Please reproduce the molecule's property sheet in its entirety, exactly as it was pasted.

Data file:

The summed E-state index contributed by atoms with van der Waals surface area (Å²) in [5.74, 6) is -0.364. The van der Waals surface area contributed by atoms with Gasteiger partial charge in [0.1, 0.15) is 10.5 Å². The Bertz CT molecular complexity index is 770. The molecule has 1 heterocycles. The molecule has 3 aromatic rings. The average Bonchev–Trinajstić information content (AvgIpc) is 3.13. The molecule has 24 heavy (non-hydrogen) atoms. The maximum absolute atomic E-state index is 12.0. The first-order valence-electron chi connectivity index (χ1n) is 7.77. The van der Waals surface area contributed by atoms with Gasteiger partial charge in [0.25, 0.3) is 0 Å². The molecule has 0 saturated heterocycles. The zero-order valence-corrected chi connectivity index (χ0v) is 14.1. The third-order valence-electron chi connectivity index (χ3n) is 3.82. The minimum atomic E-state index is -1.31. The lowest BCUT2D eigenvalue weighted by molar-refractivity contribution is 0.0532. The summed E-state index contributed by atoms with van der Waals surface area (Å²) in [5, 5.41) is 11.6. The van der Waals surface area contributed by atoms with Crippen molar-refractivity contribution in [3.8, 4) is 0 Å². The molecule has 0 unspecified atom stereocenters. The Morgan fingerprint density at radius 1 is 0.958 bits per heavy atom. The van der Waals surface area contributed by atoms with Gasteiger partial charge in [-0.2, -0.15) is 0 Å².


The summed E-state index contributed by atoms with van der Waals surface area (Å²) in [5.74, 6) is -0.364. The van der Waals surface area contributed by atoms with Gasteiger partial charge in [0.1, 0.15) is 10.5 Å². The Bertz CT molecular complexity index is 770. The molecule has 1 heterocycles. The molecule has 3 aromatic rings. The average Bonchev–Trinajstić information content (AvgIpc) is 3.13. The molecule has 24 heavy (non-hydrogen) atoms. The maximum absolute atomic E-state index is 12.0. The first-order valence-electron chi connectivity index (χ1n) is 7.77. The van der Waals surface area contributed by atoms with Gasteiger partial charge in [0.25, 0.3) is 0 Å². The molecule has 0 saturated heterocycles. The zero-order valence-corrected chi connectivity index (χ0v) is 14.1. The third-order valence-electron chi connectivity index (χ3n) is 3.82. The minimum atomic E-state index is -1.31. The lowest BCUT2D eigenvalue weighted by molar-refractivity contribution is 0.0532. The summed E-state index contributed by atoms with van der Waals surface area (Å²) in [5, 5.41) is 11.6. The van der Waals surface area contributed by atoms with Crippen molar-refractivity contribution in [3.8, 4) is 0 Å². The molecule has 0 unspecified atom stereocenters. The Morgan fingerprint density at radius 1 is 0.958 bits per heavy atom. The van der Waals surface area contributed by atoms with Gasteiger partial charge in [-0.2, -0.15) is 0 Å².